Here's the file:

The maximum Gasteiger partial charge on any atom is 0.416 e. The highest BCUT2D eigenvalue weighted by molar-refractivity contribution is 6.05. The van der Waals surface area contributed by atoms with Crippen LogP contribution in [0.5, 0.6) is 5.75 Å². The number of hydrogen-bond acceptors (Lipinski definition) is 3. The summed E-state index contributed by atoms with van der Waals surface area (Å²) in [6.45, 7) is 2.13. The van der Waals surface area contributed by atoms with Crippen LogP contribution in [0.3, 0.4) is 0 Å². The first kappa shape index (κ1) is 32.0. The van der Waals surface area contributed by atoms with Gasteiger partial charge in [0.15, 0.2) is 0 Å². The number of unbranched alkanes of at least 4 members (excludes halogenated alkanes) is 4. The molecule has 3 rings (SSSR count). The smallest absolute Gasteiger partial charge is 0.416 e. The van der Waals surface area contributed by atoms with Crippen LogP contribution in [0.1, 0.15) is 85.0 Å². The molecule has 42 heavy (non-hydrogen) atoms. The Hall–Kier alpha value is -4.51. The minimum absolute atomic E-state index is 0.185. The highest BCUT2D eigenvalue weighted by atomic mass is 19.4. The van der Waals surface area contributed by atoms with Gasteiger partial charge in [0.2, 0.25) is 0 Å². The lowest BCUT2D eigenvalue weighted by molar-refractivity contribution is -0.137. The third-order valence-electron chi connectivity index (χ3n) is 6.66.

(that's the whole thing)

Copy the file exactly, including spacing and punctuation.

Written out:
The maximum Gasteiger partial charge on any atom is 0.416 e. The highest BCUT2D eigenvalue weighted by molar-refractivity contribution is 6.05. The van der Waals surface area contributed by atoms with Crippen LogP contribution in [0.5, 0.6) is 5.75 Å². The number of hydrogen-bond acceptors (Lipinski definition) is 3. The summed E-state index contributed by atoms with van der Waals surface area (Å²) in [6.45, 7) is 2.13. The van der Waals surface area contributed by atoms with Crippen LogP contribution in [0.3, 0.4) is 0 Å². The first kappa shape index (κ1) is 32.0. The van der Waals surface area contributed by atoms with Gasteiger partial charge in [0.15, 0.2) is 0 Å². The number of unbranched alkanes of at least 4 members (excludes halogenated alkanes) is 4. The molecule has 3 rings (SSSR count). The smallest absolute Gasteiger partial charge is 0.416 e. The van der Waals surface area contributed by atoms with Crippen LogP contribution in [0.1, 0.15) is 85.0 Å². The molecule has 42 heavy (non-hydrogen) atoms. The Hall–Kier alpha value is -4.51. The minimum absolute atomic E-state index is 0.185. The highest BCUT2D eigenvalue weighted by atomic mass is 19.4. The van der Waals surface area contributed by atoms with Gasteiger partial charge in [0.2, 0.25) is 0 Å². The lowest BCUT2D eigenvalue weighted by molar-refractivity contribution is -0.137. The third-order valence-electron chi connectivity index (χ3n) is 6.66.